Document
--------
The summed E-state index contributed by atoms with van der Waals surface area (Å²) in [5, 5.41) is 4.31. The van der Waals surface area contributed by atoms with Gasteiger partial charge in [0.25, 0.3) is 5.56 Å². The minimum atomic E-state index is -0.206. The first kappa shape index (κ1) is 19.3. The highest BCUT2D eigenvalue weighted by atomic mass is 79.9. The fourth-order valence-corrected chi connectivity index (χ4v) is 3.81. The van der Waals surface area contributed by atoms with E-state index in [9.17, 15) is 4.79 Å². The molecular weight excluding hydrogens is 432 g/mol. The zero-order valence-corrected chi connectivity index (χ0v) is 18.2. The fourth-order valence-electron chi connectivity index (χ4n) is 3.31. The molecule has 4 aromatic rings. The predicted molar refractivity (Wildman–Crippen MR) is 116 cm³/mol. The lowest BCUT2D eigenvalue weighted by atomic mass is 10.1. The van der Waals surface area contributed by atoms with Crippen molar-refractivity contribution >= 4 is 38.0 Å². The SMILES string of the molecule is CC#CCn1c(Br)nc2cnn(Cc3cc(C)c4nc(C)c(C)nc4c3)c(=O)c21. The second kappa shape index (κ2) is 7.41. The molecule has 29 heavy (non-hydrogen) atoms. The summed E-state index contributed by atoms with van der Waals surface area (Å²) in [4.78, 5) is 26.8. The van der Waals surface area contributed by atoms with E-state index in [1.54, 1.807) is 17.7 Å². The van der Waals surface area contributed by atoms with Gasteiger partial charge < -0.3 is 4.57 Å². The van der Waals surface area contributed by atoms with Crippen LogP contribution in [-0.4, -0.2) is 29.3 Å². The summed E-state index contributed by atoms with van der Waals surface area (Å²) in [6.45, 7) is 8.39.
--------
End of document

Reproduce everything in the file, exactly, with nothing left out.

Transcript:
The summed E-state index contributed by atoms with van der Waals surface area (Å²) in [5, 5.41) is 4.31. The van der Waals surface area contributed by atoms with Gasteiger partial charge in [0.25, 0.3) is 5.56 Å². The minimum atomic E-state index is -0.206. The first kappa shape index (κ1) is 19.3. The highest BCUT2D eigenvalue weighted by atomic mass is 79.9. The fourth-order valence-corrected chi connectivity index (χ4v) is 3.81. The van der Waals surface area contributed by atoms with E-state index in [9.17, 15) is 4.79 Å². The molecular weight excluding hydrogens is 432 g/mol. The zero-order valence-corrected chi connectivity index (χ0v) is 18.2. The fourth-order valence-electron chi connectivity index (χ4n) is 3.31. The molecule has 4 aromatic rings. The predicted molar refractivity (Wildman–Crippen MR) is 116 cm³/mol. The lowest BCUT2D eigenvalue weighted by atomic mass is 10.1. The van der Waals surface area contributed by atoms with Crippen molar-refractivity contribution >= 4 is 38.0 Å². The SMILES string of the molecule is CC#CCn1c(Br)nc2cnn(Cc3cc(C)c4nc(C)c(C)nc4c3)c(=O)c21. The second kappa shape index (κ2) is 7.41. The molecule has 29 heavy (non-hydrogen) atoms. The summed E-state index contributed by atoms with van der Waals surface area (Å²) in [4.78, 5) is 26.8. The van der Waals surface area contributed by atoms with E-state index in [1.54, 1.807) is 17.7 Å². The van der Waals surface area contributed by atoms with Gasteiger partial charge < -0.3 is 4.57 Å². The van der Waals surface area contributed by atoms with Crippen LogP contribution in [-0.4, -0.2) is 29.3 Å². The summed E-state index contributed by atoms with van der Waals surface area (Å²) in [6.45, 7) is 8.39.